DRI beat 3Q09 expectations and raised its full-year 2009 guidance based on slightly better than expected sales performance and significantly better cost management. At first glance, I was not surprised to see that DRI had beat street expectations as I continue to maintain that DRI, along with EAT, is well positioned to outperform as a result of its consistently superior same-store sales relative to the overall industry and strong balance sheet. I was somewhat surprised, however, to learn how DRI achieved its better than expected earnings.
As restaurant companies have become more focused on eliminating costs to offset the challenging sales environment, this type of cost cutting earnings beat has become more common. Yet, DRI is one of the few casual dining companies that has not scaled back on new unit growth. Instead, DRI’s FY09 capital expenditures are expected to total about $575 million, up 34% from FY08. This capital spending number includes about $80 million of costs related to the company’s new corporate headquarters, but even excluding these costs, capital spending is expected to increase 15% from 2008 levels.
Most other casual dining companies have been able to cut costs as a result of their having slowed down new development and capital spending, which enables them to cut back on resources and eliminate the inefficiencies associated with new unit growth. DRI, on the other hand, was able to achieve such substantial cost savings on top of its continued unit growth. The company stated that it was able to mitigate the impact of sales deleveraging on margins, primarily as a result of aggressive cost reductions, which lowered costs by $10 million in the quarter. Management said these savings were achieved earlier and were of greater magnitude than it initially expected. Acquisition synergies also helped to lower costs in the quarter. The company anticipates that annual acquisition synergies will level out at about $55 million with much of those savings already in place.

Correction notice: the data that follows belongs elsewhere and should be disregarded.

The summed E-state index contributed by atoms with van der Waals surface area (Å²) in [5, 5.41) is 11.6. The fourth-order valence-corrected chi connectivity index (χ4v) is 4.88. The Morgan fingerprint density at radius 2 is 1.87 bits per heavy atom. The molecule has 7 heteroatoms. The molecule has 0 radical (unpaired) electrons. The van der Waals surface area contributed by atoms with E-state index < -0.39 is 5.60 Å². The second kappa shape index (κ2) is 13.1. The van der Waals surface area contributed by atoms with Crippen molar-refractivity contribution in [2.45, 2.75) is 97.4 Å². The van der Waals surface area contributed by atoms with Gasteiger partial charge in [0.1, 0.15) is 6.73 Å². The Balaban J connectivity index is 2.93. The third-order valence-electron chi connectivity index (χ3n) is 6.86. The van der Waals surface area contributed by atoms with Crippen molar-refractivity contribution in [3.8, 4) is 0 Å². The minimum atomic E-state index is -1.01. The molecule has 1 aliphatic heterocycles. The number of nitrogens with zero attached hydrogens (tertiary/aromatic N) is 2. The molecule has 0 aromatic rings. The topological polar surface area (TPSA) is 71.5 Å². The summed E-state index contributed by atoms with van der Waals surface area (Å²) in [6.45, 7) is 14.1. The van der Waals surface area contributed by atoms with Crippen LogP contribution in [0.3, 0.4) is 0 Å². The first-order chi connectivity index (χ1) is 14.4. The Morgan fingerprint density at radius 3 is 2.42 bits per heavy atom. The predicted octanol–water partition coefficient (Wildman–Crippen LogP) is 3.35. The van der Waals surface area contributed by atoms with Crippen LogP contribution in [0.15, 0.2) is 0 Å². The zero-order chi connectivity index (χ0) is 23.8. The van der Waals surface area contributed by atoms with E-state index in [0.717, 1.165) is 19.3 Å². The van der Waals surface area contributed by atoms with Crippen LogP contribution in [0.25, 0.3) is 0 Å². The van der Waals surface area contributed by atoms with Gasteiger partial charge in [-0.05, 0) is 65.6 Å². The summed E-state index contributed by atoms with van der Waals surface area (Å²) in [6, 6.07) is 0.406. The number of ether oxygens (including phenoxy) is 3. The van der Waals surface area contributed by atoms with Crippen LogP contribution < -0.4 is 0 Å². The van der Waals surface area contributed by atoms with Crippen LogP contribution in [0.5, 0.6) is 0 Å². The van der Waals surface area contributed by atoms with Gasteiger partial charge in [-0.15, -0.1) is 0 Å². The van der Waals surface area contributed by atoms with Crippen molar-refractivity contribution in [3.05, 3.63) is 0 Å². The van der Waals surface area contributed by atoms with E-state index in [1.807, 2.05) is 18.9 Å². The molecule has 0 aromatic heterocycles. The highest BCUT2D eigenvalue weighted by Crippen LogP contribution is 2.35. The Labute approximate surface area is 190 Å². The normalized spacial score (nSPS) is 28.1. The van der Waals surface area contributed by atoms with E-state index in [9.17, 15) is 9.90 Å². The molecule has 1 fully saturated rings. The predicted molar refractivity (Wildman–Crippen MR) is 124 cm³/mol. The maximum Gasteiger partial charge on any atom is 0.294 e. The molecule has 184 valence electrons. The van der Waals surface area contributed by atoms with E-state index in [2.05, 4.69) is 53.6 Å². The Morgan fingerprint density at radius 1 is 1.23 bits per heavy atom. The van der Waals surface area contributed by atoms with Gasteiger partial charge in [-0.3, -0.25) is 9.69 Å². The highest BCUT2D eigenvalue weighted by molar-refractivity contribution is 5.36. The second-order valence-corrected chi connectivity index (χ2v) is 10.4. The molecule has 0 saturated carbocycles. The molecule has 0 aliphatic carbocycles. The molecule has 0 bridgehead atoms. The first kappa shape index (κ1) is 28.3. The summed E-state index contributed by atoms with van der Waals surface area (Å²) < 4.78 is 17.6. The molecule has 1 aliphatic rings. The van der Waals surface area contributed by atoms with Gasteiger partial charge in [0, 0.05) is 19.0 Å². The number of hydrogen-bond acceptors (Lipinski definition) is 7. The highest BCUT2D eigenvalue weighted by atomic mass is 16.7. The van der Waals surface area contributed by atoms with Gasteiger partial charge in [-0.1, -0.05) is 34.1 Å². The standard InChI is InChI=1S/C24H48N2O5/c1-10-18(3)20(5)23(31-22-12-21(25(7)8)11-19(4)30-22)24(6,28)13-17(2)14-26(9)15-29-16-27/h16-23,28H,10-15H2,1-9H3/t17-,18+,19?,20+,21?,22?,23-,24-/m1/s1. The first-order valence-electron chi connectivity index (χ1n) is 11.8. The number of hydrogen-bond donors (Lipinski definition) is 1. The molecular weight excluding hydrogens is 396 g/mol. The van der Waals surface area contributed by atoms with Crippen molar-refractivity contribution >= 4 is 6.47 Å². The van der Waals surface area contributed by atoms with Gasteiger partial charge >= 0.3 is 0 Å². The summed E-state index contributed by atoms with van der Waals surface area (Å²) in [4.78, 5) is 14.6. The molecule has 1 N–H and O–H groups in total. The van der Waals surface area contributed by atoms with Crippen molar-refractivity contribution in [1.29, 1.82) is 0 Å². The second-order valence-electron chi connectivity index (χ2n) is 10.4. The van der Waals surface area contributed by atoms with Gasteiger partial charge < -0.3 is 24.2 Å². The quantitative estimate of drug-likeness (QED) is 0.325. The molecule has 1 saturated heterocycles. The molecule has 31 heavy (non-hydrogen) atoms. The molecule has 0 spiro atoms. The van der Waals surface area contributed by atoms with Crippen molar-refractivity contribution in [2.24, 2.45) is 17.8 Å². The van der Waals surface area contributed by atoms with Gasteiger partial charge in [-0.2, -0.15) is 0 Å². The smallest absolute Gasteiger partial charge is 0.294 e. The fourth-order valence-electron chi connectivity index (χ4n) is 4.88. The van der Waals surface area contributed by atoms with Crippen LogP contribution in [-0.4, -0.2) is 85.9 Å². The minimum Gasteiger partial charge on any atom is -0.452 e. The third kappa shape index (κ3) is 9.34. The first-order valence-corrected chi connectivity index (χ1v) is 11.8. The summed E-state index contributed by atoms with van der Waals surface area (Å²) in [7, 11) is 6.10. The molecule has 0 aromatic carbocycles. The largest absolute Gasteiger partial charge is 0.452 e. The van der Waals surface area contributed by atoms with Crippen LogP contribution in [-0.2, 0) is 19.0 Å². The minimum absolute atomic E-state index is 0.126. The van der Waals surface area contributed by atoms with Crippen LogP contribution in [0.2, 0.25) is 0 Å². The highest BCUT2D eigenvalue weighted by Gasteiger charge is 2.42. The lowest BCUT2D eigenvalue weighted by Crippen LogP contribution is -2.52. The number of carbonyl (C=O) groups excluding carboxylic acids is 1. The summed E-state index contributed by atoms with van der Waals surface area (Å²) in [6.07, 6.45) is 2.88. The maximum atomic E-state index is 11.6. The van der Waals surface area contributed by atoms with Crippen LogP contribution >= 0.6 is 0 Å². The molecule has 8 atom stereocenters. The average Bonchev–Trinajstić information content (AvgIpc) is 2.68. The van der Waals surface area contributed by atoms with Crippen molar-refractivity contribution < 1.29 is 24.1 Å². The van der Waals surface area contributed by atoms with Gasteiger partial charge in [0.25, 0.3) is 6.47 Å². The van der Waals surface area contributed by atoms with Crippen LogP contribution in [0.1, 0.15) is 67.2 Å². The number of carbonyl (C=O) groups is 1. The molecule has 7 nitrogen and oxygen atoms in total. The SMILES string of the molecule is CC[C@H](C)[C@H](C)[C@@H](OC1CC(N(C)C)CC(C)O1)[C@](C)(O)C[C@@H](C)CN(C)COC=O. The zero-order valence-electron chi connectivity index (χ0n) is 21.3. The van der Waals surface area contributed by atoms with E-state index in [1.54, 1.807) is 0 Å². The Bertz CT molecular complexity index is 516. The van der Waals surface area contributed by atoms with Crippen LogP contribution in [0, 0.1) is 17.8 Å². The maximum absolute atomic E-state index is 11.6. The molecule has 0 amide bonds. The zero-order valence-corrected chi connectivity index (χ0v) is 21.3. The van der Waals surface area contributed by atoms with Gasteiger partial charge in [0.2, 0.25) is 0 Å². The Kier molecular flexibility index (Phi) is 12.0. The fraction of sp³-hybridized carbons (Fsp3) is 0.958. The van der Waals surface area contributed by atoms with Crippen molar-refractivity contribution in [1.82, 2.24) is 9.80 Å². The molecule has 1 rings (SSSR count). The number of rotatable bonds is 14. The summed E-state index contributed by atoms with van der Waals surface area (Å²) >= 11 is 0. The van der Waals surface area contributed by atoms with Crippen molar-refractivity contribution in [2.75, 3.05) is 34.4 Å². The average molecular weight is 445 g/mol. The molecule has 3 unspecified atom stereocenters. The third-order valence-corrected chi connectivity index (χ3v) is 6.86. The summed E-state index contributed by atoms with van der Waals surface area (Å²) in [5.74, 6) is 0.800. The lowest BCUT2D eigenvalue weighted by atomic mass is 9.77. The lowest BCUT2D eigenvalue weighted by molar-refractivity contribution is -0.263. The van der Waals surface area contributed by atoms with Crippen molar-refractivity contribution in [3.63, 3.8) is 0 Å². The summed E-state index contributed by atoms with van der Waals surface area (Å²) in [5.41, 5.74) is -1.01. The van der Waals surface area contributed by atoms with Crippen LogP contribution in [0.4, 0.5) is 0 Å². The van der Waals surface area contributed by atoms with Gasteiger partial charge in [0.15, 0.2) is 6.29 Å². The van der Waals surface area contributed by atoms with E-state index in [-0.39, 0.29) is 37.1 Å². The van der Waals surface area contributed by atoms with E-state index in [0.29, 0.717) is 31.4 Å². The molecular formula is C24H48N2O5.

Relative to DRI’s prior FY09 guidance, the company is expecting better operating margin performance a result of improved leverage of its food and beverage, labor and restaurant expenses. And, this is based on only slightly better 2H09 same-store sales growth at Red Lobster, Olive Garden and LongHorn Steakhouse of -1.5% to -3% from its prior guidance of -2% to -4%. Although I was happy to see the company achieve these substantial cost savings in the quarter and improve its restaurant margins in 3Q09 by over 280 bps on a sequential basis from the second quarter, I am somewhat wary of the company’s ability to continue to deliver such incremental savings on a go forward basis as the company maintains its unit growth targets. DRI did slightly lower its FY10 new unit growth expectations to 53-65 from about 70 in FY09, but this is still significant growth in today’s environment. Despite my reservations around DRI’s ability to further materially reduce costs, I continue to believe that DRI will outperform its competitors, largely as a result of its nationally recognized brands.
There was some concern communicated on the earnings call about DRI’s declining gap to Knapp trends in 3Q to about 3% for its Red Lobster, Olive Garden and LongHorn Steakhouse concepts on a blended basis from 5% in 2Q. Such a decline signals that DRI is potentially losing share to its competitors, which is never a good thing. This 5% outperformance in 2Q, however, followed a 2.7% spread in 1Q so although there has been variability quarter to quarter, I think it is important to note DRI’s consistent outperformance, most notably at the Olive Garden.